In Search of Pashtunistan

Yet in spite of its superficial resemblance to the Great Game of the late 19th century, the Cold War situation in Central Asia differed from its late 19th century predecessor in key respects. Chief among them was, as highlighted above, the so-called Pashtunistan issue. The question of the political future of the region's Pashtuns had a complicated history. In 1893, then-Emir of Afghanistan Abdurrahman Khan signed an agreement with the British Raj agreeing that the British - while still forbidding Aburrahman from conducting foreign diplomacy – would not seek interference in affairs beyond a 1,640 mile-long (2,640 kilometer) border delimitating the northwestern regions of British India from the Kingdom. In 1919, following the Third Anglo-Afghan War, Kabul accepted the Durand Line as an authoritative border between Afghanistan and British India as part of the Treaty of Rawalpindi that granted Afghanistan foreign policy independence and an end to British Imperial subsidies.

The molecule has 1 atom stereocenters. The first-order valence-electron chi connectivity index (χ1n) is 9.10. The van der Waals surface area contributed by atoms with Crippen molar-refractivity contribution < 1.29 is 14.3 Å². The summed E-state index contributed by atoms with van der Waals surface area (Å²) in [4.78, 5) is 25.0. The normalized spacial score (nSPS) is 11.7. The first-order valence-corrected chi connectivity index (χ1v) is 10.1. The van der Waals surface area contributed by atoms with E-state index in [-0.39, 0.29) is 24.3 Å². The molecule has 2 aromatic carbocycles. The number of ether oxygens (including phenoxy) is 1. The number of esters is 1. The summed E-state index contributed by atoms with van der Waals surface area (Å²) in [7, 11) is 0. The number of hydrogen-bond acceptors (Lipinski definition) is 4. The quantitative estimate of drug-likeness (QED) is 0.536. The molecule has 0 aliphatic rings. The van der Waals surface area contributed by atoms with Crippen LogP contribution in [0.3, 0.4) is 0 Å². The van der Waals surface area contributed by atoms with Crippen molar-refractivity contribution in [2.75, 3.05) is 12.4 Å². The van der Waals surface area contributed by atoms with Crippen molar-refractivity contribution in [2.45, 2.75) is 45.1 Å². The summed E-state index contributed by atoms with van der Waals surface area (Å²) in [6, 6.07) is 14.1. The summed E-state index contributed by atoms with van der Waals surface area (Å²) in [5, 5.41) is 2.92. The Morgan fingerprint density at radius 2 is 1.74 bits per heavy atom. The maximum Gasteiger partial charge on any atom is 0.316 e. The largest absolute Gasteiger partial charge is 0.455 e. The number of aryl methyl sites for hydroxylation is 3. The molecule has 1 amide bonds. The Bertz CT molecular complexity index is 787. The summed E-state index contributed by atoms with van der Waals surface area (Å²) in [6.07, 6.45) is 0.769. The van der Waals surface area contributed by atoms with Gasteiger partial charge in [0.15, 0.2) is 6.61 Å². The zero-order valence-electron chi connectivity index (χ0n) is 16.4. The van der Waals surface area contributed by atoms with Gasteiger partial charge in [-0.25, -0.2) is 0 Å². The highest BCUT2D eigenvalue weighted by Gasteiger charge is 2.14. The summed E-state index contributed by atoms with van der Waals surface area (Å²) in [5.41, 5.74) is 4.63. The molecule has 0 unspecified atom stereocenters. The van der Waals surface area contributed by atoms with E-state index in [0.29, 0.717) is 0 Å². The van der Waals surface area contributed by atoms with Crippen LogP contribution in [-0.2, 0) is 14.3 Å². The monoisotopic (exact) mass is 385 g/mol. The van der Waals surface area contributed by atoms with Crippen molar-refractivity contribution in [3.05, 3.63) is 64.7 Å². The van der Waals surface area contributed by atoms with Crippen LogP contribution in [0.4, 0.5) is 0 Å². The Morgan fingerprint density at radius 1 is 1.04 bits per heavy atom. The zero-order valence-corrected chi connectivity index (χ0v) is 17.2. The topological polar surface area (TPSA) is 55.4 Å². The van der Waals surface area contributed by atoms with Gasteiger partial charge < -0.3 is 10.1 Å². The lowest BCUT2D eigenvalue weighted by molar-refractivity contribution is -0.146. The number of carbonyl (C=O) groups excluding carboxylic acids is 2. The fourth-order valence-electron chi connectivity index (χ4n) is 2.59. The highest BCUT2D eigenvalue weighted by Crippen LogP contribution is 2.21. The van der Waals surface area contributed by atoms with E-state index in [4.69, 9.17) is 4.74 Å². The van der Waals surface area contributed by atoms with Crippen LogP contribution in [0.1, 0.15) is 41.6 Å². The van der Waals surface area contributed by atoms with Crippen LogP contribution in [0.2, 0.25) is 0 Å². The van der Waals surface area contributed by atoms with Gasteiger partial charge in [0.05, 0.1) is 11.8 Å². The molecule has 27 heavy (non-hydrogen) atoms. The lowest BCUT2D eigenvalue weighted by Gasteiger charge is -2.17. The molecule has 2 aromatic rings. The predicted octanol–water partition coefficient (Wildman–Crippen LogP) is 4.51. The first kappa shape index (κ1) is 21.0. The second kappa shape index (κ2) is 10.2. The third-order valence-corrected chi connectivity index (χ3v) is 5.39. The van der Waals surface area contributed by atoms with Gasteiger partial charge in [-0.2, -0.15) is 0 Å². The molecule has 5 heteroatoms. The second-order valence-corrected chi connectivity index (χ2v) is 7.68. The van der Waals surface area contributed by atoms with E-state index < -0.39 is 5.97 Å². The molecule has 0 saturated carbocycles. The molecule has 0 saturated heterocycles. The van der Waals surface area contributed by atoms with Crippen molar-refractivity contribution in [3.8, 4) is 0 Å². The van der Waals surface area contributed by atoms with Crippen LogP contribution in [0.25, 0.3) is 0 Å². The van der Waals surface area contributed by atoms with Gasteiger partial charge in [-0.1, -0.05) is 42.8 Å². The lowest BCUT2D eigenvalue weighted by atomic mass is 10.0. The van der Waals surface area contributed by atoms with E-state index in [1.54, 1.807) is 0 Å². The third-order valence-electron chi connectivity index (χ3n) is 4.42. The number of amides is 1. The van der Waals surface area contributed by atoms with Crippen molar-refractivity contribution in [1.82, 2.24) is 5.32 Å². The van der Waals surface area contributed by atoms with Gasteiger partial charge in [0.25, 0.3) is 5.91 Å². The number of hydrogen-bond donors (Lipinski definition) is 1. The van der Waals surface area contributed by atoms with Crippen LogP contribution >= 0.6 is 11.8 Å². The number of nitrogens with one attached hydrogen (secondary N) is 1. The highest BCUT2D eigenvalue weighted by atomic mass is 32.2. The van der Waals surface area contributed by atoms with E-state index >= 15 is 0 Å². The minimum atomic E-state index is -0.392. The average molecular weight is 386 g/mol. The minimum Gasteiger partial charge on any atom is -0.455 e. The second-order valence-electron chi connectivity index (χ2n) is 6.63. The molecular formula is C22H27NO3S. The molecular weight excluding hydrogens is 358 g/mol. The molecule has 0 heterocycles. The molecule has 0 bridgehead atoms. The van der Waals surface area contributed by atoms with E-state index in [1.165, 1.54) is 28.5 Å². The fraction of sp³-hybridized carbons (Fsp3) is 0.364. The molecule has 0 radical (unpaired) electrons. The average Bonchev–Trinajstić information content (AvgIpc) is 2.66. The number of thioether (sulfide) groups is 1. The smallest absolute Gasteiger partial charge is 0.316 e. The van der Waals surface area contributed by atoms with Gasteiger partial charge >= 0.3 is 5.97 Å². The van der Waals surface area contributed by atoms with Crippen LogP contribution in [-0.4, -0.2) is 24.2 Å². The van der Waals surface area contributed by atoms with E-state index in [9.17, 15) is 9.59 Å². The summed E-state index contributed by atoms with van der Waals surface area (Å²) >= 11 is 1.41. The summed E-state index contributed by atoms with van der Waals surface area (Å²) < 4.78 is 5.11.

The formation of Pakistan in 1947 changed the situation dramatically. Partition in South Asia is often remembered as something that occurred in the Punjab and Bengal – fair enough, since it involved enormous migrations and death tolls - but it also bears understanding how the dissolution of British India reified borders on the Central Asian frontier, too. In the summer of 1947, voters in the Northwest Frontier Province of British India – primarily Pashtuns – were granted the choice of whether to join India or Pakistan, but, frustrating many activists, no option was given to form an independent state of "Pashtunistan." In the Tribal Areas, meanwhile, a loya jirga was held, with local elders deciding on the same terms. Many Pashtuns boycotted the elections, but in both districts, those who did vote or decide chose overwhelmingly (around 97 percent) for Pakistan, rather than India. Hence, much of the western districts of the former British Empire in India, like Balochistan or the Khanate of Kalat, were also brought into Pakistan, without – or so some would say – given their full right to exercise national self-determination. Making this issue still more complicated was that Pakistan's leaders accepted the Durand Line as the rightful international border between their state and Afghanistan. Yet Pakistan, Pashtun nationalists protested, was not a successor state to the British Empire and hence all border treaties had to be renegotiated.